Here’s a sneaky one though. And it’s short-season Single A. When I grew up, one of the voices for This Week in Baseball (TWIB!) was Warner Fusselle (if you’ve ever heard of him). His voice was perfect for baseball. I always liked it when he was on the show.

    Fast-forward a few years later and I am working for a newspaper in the shadows of Cooperstown. My summer beat was covering baseball — mainly a short-season Single-A team in the New York-Penn League, which I did for six years. The Brooklyn Cyclones (Mets) came to town once every two years and who was their play-by-play guy? Warner Fusselle. When they came to town, I’d chat with him and sit in the radio booth, listen to him as I covered the game, and learn little things from him. Unfortunately, he died in 2012, but what an unbelievable voice he had and the knowledge of the game was amazing.

    I did a story on him one time when he was in town and he was so old school that he asked me to send him an actual copy of the paper. Very cool stuff.

    • I think that’s the longest comment I’ve ever gotten on here.

      Okay, I’ll admit that Krukow in particular can be an acquired taste. But I would still argue that Kuiper is one of the better play-by-play announcers in the game. And of course, Vin Scully is just in another world (and probably the classiest member of the Dodger organization). Although I’ll never forget the text I received from my brother a few years back when he was driving through LA during a Dodgers/Giants game:

      “So far I’ve learned that ‘on deck’ and ‘in the hole’ come from old nautical terms. No idea what’s happening in the game. Oh Vin.”

      I’m actually being okay with broadcasters being homers when it comes to showing more excitement for “your” team’s big plays, but I can’t stand it when broadcasters aren’t informed about the other team’s players or blatantly gloss over their team’s shortcomings. That does a disservice to your listeners.

      And speaking of voices, I always loved Lon Simmons’ rich, rumbling baritone. He still did radio for the Giants sporadically when I was growing up and for those games, we’d mute the TV and listen to the radio instead.

      • What can I say? I love baseball and there are certain aspects of the game I get very passionate about!

        I think all announcers for teams are acquired tastes. Scratch that. Color commentators are acquired because all need to have some level of “homerism.” As Vin has aged, it’s gotten a little harder with some of the things he talks about. But there’s still something about him, especially being he’s the last of the golden years of announcers.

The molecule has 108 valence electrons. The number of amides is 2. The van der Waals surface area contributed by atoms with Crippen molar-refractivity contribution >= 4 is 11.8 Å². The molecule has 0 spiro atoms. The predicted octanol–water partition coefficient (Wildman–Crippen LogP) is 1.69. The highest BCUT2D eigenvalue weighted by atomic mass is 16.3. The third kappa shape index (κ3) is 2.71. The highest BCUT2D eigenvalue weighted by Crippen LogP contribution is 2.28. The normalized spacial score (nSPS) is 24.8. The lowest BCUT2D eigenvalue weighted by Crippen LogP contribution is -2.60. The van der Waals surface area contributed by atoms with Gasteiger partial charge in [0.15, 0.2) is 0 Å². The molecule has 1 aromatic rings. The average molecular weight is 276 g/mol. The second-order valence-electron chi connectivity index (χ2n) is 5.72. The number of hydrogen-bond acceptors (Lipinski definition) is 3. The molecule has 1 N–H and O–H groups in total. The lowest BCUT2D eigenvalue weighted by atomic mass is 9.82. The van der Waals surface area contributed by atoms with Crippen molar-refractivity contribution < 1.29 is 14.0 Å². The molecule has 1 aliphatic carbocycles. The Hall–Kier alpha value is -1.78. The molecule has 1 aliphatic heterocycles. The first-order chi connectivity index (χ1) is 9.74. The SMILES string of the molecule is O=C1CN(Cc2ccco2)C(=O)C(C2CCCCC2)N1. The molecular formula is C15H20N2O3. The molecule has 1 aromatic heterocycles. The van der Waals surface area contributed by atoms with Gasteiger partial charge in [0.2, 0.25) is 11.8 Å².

And while I agree about broadcasters being informed of other teams, sometimes they are but they don’t show it. Broadcasters are paid by their teams, and therefore are not going to blatantly show off shortcomings. They’ll be mentioned, but they do it in their own way. Not all follow that “rule” per say (some of the Phillies guys will tell it like it is; the Mets guys don’t hold any punches, either), but that’s where it’s hard to listen to other announcers. Whenever I watch MLB TV, I always select the Phils’ announcers because it’s who I want to hear. No matter if I like Vin, or Jon Miller, or somebody else … if the Phillies are playing, I choose that feed.

        And there are some bad ones out there, that’s for sure. But there are some really good ones, too!

  • hey remember that time I co-hosted a link-up and didn’t comment on your killer post? yeah. me either. also. I love the comeback “that’s okay, it’s a smart person’s sport”

    I love LOVE that it’s not over until it’s over (and it has nothing to do with the Braves being on pace to go 0-162 this year….) because it was always a question we’d get “what time do the fireworks start?” it’s always how you knew if someone had any grasp on baseball before they came out to the ballpark…

    • As much as I love AT&T, it’s definitely become more of a place to be “seen” than other ballparks. My brother was at Matt Cain’s perfect game in 2012, and he said there was a girl behind him who had no idea what was going on. The people she was with were trying to explain it to her (without saying “perfect game” of course) and she was like “so, that’s a good thing?” Sigh…

      • oh, bless her heart.

      • OK, thanks for the thought process for this one. I need to post something about my perfect game experience. Unfortunately, it won’t be for “best baseball memory” in this challenge, but still…